Question Is intensive blood pressure management among older patients with hypertension cost-effective?
Findings This economic evaluation with a Markov model and extensive sensitivity analyses estimated the incremental lifetime medical costs, quality-adjusted life-years (QALYs), and cost-effectiveness of intensive vs standard blood pressure targets for older patients with hypertension in China, the US, and the UK. Intensive blood pressure control produced fewer cardiovascular events and low costs per QALY gained, well below the typical willingness-to-pay thresholds, and the cost-effective advantages were consistent over various clinical scenarios across different countries.
Meaning These clinical and economic findings suggest intensive blood pressure control is cost-effective in older adults. Abstract
Importance Older patients with hypertension receiving intensive systolic blood pressure control (110-130 mm Hg) have lower incidences of cardiovascular events than those receiving standard control (130-150 mm Hg). Nevertheless, the mortality reduction is insignificant, and intensive blood pressure management results in more medical costs from treatments and subsequent adverse events.
Objective To examine the incremental lifetime outcomes, costs, and cost-effectiveness of intensive vs standard blood pressure control in older patients with hypertension from the health care payer’s perspective.
Design, Setting, and Participants This economic analysis was conducted with a Markov model to examine the cost-effectiveness of intensive blood pressure management among patients aged 60 to 80 years with hypertension. Treatment outcome data from the Trial of Intensive Blood-Pressure Control in Older Patients With Hypertension (STEP trial) and different cardiovascular risk assessment models for a hypothetical cohort of STEP-eligible patients were used. Costs and utilities were obtained from published sources. The incremental cost-effectiveness ratio (ICER) against the willingness-to-pay threshold was used to evaluate whether the management was cost-effective. Extensive sensitivity, subgroup, and scenario analyses were performed to address uncertainty. The US and UK population using race-specific cardiovascular risk models were conducted in the generalizability analysis. Data for the STEP trial were collected from February 10 to March 10, 2022, and were analyzed for the present study from March 10 to May 15, 2022.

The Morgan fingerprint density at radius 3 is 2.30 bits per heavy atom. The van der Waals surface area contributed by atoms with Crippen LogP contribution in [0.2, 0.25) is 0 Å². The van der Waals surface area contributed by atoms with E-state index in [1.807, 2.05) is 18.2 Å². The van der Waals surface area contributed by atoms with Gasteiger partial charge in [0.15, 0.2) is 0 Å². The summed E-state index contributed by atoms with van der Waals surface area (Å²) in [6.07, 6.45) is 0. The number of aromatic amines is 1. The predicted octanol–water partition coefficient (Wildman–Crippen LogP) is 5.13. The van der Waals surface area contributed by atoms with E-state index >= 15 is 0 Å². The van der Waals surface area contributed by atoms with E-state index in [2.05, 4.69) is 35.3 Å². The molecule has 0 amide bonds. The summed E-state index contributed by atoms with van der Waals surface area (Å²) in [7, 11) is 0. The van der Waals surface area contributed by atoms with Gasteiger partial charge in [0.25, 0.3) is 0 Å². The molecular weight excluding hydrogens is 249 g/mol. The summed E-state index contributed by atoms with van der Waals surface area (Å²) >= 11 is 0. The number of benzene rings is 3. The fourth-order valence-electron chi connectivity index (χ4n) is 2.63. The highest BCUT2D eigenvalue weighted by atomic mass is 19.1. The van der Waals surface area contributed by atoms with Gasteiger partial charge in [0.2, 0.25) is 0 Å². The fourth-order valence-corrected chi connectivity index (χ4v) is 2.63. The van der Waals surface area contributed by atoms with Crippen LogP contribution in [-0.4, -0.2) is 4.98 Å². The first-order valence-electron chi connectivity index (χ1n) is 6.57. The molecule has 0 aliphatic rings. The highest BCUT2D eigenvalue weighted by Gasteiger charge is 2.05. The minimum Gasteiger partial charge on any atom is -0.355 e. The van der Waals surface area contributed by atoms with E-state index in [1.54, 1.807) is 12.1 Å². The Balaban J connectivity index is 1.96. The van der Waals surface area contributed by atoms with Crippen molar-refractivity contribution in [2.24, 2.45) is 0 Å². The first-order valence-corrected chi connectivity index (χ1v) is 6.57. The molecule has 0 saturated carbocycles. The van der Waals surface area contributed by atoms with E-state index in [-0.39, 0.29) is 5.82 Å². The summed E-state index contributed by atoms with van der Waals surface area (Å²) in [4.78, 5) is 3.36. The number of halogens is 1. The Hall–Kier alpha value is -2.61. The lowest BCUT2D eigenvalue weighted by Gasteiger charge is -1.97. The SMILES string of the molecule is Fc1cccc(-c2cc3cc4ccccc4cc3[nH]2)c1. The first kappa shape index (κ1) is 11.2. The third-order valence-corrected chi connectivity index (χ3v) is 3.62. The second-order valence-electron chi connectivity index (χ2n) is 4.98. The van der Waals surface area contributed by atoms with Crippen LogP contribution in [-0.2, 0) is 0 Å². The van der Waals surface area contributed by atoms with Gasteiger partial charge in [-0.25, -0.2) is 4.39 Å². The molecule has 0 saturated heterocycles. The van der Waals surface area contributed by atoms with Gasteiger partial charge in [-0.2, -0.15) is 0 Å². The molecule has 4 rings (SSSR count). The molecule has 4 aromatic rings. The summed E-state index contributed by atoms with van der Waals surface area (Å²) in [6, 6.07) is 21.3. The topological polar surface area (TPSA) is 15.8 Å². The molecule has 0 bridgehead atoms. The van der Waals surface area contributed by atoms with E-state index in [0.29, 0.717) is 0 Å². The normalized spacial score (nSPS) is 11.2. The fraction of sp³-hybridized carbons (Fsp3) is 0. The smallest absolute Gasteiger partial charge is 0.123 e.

Interventions Hypertension treatments with a systolic blood pressure target of 110 to 130 mm Hg or 130 to 150 mm Hg.
Main Outcomes and Measures Incremental lifetime quality-adjusted life-years (QALYs), costs, and ICER are discounted at the given rates annually.
Results After simulating 10 000 STEP-eligible patients assumed to be 66 years of age (4650 men [46.5%] and 5350 women [53.5%]) in the model, the ICER values were ¥51 675 ($12 362) per QALY gained in China, $25 417 per QALY gained in the US, and £4679 ($7004) per QALY gained in the UK. Simulations projected that the intensive management in China being cost-effective were 94.3% and 100% below the willingness-to-pay thresholds of 1 time (¥89 300 [$21 364]/QALY) and 3 times (¥267 900 [$64 090]/QALY) the gross domestic product per capita, respectively. The US had 86.9% and 95.6% probabilities of cost-effectiveness at $50 000/QALY and $100 000/QALY, respectively, and the UK had 99.1% and 100% of probabilities of cost-effectiveness at £20 000 ($29 940)/QALY and £30 000 ($44 910)/QALY, respectively.
Conclusions and Relevance In this economic evaluation, the intensive systolic blood pressure control in older patients produced fewer cardiovascular events and had acceptable costs per QALY gained, well below the typical willingness-to-pay thresholds. The cost-effective advantages of intensive blood pressure management in older patients were consistent over various clinical scenarios across different countries.
Liao, C. T., Toh, H. S., Sun, L., Yang, C. T., Hu, A., Wei, D., ... & Zhang, Z. Y. (2023). Cost-effectiveness of intensive vs standard blood pressure control among older patients with hypertension. JAMA Network Open, 6(2), e230708-e230708.
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